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Tennessee freshman wide receiver Marquez North has impressed coaches and teammates with his maturity and ability to pick up the Vols' offensive scheme since joining the team.

KNOXVILLE - Marquez North leads Tennessee's receivers with eight receptions in the season's first three games.

Yet the freshman's been quiet enough to make that hard to believe.

The 6-foot-4, 215-pound former four-star prospect has eight catches for 69 yards, but he's yet to make a significant impact play.

"He played decent in game one, like a true freshman would play," receivers coach Zach Azzanni said Wednesday. "Game two I thought he took a step backward, and I thought he improved this last Saturday. I really did.

"The things I've asked him to do -- I can't ask him to go out and be [longtime NFL standout] Randy Moss right now. It's just not in the cards yet. But I need him to improve on little things here and there, and I thought he did that. He caught the ball well, he made some plays, he got upfield, got us a first down. We're still lacking the big, big play, though, and that's what we're working on."

North's early highlight was a 23-yard catch that set up a touchdown in the opener against Austin Peay, but he managed just 9 yards on his three catches last week against Oregon. The Vols twice threw him a middle screen, and a 6-yard gain on one of those was wiped out by a holding penalty. On one of his three grabs, North caught a quick pass and picked up a first down on third-and-2.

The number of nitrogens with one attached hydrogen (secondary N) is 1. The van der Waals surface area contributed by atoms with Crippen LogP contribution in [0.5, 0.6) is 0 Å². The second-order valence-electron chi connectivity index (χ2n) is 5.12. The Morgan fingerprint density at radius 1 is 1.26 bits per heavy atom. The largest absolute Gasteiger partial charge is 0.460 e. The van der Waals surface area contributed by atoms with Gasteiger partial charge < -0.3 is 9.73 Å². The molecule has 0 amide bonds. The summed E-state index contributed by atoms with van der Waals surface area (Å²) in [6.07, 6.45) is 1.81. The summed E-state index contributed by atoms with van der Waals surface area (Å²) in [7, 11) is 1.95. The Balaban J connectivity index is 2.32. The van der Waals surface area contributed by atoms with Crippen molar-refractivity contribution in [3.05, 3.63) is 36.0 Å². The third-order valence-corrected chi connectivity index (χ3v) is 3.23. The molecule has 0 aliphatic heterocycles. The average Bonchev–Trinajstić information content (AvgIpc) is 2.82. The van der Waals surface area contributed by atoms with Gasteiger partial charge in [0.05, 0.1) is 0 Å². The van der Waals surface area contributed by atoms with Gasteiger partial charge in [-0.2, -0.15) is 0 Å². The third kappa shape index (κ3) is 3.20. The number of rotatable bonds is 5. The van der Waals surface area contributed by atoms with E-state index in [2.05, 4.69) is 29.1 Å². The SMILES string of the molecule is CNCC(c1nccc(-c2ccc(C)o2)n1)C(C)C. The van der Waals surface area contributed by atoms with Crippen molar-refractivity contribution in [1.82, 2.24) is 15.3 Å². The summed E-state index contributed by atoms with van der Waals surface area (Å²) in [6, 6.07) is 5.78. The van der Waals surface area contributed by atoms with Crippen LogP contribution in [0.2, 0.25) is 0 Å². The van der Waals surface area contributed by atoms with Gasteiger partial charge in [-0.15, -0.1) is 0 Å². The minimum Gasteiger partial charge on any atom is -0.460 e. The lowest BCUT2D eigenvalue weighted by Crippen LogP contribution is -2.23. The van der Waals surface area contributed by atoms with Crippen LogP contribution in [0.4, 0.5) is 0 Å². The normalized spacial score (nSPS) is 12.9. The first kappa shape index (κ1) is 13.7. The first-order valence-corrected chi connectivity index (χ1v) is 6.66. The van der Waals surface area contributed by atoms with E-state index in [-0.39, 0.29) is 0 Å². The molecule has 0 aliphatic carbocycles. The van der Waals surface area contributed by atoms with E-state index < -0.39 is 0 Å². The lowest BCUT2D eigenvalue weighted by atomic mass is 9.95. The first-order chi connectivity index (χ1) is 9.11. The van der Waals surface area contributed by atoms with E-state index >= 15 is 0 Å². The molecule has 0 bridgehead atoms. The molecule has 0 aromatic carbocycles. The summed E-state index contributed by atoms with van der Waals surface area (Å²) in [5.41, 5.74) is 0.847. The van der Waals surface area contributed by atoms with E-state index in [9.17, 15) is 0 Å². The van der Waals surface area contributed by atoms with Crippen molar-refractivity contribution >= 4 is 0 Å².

"Marquez is going through that transformation of a true freshman," head coach Butch Jones said. "He's extremely talented. He's a 4.4-[second] 40[-yard] guy. He can run, he's physical, but he's still learning the nuances of how to create separation and how to get released from the line of scrimmage.

"I see him getting better and better, and that's the luxury we [don't] have, where we have to play true freshmen and they have to grow up in a hurry."

As he is with his entire corps of young wideouts, Azzanni is staying patient with North, who's watched the likes of Alabama's Julio Jones, Georgia's A.J. Green, South Carolina's Alshon Jeffery and Alabama's Amari Cooper have big freshman seasons in recent years.

Not all of those players had big starts to their big debut seasons, though.

In 2008, Jones caught 10 passes for 107 yards in two scores in his first three games, and Green managed seven receptions for 141 yards before before an eight-catch, 159-yard eruption in his fourth game Arizona State.

After catching just five passes for 61 yards in his first three games in 2009, Jeffery blew up for seven grabs, 138 yards and three touchdowns against Kentucky.

Cooper caught five passes for 73 yards in Alabama's first three games last season but finished the season with 1,000 yards and 11 touchdowns.

"I think they all do," Azzanni said. "I think we all want them to expect that. We all want them to expect to be an Amari Cooper, a freshman that comes in and has an instant impact.

"We're working out a lot of different areas and a lot of different spots right now, and I just think he's going to keep getting better."

The Vols have tried to get the ball into North's hands via quick throws behind the line of scrimmage, screens and short hook routes, but with its offense still in need of playmakers, Tennessee may have to make it even simpler to get North the ball where he can make something happen.

North was a wildcat quarterback in high school, and he also ran the ball on jet sweeps and reverses.

"We really have a package for all those kids to try to get them the ball different ways," Azzanni said. "Whether or not we use them, or they get called, or the defense allows us to run that, we'll see. But we have a package for all those kids."